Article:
One thing you can say about the biometrics industry – it's always changing! With the mainstream applications moving from law enforcement and national security, to civil government, to commercial uses, and from one-to-many identification to one-to-one/few verification, the golden ring remains widescale consumer adoption. There have been proponents that overhype the technology to naysayers that highlight faults they believe make it unusable.
However, today the "B-word" is being used in mainstream media. As opposed to days past, it is now unusual to have to stop and explain what biometrics is (are?). The big-boys that in the past saw it as an interesting geek-toy, now have incorporated it into their platforms. These are significant changes.
Whether it's the global economic situation, market saturation, or something else, I've seen a flattening of the large-scale government biometrics market. At the same time, I've seen some increased interest in biometrics for e-government applications (citizen-to-government/government-to-citizen) – generally as a 2nd or 3rd factor.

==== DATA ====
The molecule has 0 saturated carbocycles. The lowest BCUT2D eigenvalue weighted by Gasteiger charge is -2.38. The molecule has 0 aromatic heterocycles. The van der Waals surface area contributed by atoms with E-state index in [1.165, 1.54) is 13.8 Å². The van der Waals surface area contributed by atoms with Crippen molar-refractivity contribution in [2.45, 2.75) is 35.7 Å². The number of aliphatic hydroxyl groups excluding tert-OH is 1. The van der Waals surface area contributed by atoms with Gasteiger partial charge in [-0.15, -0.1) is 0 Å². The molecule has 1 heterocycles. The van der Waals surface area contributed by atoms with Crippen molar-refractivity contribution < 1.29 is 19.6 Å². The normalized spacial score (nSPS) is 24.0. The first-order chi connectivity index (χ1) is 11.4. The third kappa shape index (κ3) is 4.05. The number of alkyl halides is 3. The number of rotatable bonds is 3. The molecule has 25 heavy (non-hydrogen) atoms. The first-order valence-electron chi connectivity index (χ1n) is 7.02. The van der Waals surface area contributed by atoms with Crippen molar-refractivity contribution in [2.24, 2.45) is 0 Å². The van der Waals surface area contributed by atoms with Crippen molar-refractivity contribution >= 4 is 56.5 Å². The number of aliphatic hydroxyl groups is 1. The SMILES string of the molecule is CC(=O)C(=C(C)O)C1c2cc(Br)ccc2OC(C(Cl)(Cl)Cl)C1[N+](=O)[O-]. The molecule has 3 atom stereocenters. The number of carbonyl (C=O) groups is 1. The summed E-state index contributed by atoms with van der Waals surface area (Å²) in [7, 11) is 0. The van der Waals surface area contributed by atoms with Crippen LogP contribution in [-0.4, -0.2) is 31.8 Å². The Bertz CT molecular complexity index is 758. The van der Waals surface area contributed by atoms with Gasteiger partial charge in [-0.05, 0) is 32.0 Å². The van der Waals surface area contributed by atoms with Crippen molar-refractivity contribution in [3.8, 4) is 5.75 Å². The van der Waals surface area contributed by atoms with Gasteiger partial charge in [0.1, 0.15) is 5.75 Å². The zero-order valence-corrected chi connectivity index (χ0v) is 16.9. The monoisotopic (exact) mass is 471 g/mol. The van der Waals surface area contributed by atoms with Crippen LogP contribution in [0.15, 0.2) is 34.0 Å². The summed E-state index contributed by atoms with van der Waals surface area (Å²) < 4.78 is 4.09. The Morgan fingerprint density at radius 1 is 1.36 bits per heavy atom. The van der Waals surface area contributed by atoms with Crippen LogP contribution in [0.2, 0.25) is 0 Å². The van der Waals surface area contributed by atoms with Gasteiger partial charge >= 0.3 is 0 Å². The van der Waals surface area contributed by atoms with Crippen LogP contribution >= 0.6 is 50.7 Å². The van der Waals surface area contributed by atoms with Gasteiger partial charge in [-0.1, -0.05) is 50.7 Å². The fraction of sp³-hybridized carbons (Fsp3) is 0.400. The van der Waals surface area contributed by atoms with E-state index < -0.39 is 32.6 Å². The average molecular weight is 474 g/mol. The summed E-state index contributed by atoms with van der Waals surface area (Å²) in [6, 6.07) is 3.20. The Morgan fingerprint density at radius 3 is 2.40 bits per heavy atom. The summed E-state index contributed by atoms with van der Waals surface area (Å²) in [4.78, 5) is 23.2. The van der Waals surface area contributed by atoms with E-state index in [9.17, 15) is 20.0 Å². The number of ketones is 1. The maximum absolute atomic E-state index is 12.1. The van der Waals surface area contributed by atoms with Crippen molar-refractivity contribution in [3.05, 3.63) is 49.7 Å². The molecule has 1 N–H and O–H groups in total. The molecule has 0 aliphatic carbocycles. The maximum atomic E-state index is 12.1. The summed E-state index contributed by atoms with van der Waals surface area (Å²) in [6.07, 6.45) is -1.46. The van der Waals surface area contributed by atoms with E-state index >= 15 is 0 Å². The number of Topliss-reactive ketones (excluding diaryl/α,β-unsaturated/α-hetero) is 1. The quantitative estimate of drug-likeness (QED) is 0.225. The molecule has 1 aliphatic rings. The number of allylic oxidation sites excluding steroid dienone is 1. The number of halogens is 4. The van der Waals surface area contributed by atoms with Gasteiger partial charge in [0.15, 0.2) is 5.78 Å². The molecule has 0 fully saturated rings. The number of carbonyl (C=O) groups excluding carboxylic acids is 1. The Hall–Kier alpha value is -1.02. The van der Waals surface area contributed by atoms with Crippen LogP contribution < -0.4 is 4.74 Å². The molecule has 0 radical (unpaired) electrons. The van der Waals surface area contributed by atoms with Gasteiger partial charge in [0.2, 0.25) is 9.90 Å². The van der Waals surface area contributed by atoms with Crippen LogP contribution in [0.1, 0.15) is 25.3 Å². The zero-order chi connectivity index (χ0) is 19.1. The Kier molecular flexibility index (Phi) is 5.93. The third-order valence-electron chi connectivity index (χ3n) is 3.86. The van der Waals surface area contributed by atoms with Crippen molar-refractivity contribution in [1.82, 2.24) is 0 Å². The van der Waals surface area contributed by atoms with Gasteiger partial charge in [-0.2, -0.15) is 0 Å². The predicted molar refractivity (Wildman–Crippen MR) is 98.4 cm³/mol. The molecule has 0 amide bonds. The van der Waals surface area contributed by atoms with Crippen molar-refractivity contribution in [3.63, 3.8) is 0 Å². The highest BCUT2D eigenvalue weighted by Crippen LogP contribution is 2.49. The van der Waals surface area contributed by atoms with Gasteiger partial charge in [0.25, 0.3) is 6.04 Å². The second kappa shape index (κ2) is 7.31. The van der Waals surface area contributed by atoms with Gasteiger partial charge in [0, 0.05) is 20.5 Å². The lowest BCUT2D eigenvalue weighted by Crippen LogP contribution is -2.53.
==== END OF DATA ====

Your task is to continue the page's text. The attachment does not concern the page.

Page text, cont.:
The movement of biometrics on mobile devices for financial applications greatly increases the credibility of the technology and brings it to the fore as a consumer application.
The smart mobile device provides an excellent and very flexible platform for a variety of biometrics – from face and voice to now include fingerprints and movement to newer modalities – the potential applications are limitless. This is particularly true in light of the near term introduction of secure elements within these devices. I believe we will continue to see huge improvements in the usability of the technology. That is what will push it over the line to ubiquity.